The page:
7 things being a carer for people with mental health problems has taught me.

You may be thinking – not another seven things post. But today is an important day for everyone, not just people with mental health problems. Now you may be thinking, what’s so important about today? Well…It’s Time to Talk Day. It’s a day where people are encouraged to talk about their mental health.

(Side note: We should talk about our mental health everyday!)

As a carer for five people with mental health problems – I’ve got used to talking about mental health any day and at any time. I’ve also got mental health problems myself and I’m well-rehearsed in talking about those too.

But, to get to the point of this post – here are 7 things being a carer for people with mental health problems has taught me. (HINT: I’m going to relate this to talking about mental health!).

  1. Be there for people as much as possible. If the phone rings at 5.30am in the morning and I’m not awake, I’ll pick my phone up. If it’s family, I’ll answer. I have to. If they want to talk, then talk. Sometimes I’ve thought of myself and regretted it. Other times, it’s just a short phone call, other times it’s not. I try to be there for people as much as I can.
  2. Just because someone says “I’m fine”, doesn’t mean they are. We are all well-versed in the phrase “I’m fine”, but how many of us really are. I can tell when my family ring me, when something is up with them. I can tell in their tone of voice. It gives it all away. I always say “What’s up?” instead of “how are you?” because it’s harder to say “I’m fine” then.
  3. Listen before talking. As a carer I’ve learnt not to rush into talking and asking questions. I let people tell me first. I don’t pry. This is important even with my family. I don’t know what’s inside their heads until they tell me. They have probably rung me to tell me so I wait and then talk about what they tell me.
  4. Be patient. It isn’t easy talking about what’s going on in your head. No-one can see it. Is it real? YES. I’m open about my mental health problems as I said before, but not everyone is. Give people space and be patient. It takes time. Give as much as you can.
  5. Don’t act surprised. This is probably one of the most important things I’ve learnt. If a family member or friend tells me something I don’t expect, I don’t show it. It’s passing judgement onto them and reaffirming that what they’ve told me is “abnormal” – I’d like to point out it isn’t! If you do act surprised, it can stop a person from talking.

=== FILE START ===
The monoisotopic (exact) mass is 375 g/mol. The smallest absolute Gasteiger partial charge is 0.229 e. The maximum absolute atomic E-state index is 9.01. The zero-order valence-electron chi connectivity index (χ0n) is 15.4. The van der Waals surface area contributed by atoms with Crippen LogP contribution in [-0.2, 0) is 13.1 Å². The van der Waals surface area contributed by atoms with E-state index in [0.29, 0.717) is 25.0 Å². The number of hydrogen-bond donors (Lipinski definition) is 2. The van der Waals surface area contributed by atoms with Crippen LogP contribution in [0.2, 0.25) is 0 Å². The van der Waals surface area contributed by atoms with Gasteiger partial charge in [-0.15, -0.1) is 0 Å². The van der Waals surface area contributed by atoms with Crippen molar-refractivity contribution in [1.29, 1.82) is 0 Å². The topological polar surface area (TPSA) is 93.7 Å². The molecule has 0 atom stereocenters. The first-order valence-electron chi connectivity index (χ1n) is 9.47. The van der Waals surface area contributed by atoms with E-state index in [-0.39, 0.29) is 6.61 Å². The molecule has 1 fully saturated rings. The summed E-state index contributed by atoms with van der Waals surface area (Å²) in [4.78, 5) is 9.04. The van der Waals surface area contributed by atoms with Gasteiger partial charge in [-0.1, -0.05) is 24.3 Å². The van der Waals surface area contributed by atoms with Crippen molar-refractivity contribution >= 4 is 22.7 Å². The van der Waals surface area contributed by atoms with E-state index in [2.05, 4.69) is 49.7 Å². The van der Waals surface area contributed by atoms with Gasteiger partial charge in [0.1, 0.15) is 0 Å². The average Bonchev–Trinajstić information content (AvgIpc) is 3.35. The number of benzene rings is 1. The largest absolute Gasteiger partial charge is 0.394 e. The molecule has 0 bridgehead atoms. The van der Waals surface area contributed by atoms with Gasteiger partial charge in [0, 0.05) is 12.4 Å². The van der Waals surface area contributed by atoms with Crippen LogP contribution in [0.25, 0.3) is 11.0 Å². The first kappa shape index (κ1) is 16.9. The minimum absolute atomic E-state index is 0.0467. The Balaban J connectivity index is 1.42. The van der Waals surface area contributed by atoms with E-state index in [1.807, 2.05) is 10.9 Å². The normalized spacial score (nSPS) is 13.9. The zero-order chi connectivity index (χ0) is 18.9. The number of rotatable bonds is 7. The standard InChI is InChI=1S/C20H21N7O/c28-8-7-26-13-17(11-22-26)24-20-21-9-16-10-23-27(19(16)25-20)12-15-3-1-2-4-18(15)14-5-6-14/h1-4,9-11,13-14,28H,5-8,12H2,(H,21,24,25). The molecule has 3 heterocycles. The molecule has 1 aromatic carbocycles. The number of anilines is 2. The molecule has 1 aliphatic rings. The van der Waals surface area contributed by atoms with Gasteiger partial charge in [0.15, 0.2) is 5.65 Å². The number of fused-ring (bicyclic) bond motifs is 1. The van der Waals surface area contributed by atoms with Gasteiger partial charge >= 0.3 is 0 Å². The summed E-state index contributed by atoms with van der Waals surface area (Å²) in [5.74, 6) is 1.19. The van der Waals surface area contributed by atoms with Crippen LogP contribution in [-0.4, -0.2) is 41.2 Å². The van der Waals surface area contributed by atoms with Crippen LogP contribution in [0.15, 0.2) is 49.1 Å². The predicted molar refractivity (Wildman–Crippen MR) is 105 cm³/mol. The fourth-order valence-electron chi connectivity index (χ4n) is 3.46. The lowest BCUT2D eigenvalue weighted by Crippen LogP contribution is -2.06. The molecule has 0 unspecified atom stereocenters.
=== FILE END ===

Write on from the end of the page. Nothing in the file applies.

6. If you can, go somewhere quiet. Environment has a lot to do with people talking to you. I don’t talk to my family on the phone or in person when there’s a lot of action going on. It detracts away from the conversation as my brain is naturally tuned to the hustle and bustle. I go to a quiet place and talk there. I make time to do this. If I’m in a lecture then I can’t answer, but I’ll send a quick text so I can make the conversation that way until I can call. It doesn’t work for everyone, but you can try it.
  7. Be honest. This may contradict number 5 but honesty is the best policy. If you are concerned, tell someone. If you are worried about them, then tell them. You have to think of your own worries about someone. It may be viewed wrongly by them, but it’s important.

    What have you learnt this Time to Talk day? Do you care for people with mental health problems? Let me know in the comments or on my social media accounts.

YPE

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2 comments

  1. I’ve always avoided talking about this subject, however in honour of what day it is I’ll say thank you for writing this post and I think you make some very clear, important points! I agree that this is a topic that should lose its stigma and be discussed more.

    Liked by 1 person

    1. No problem! And thank you, I agree. Mental health should be discussed everyday!

      Liked by 1 person

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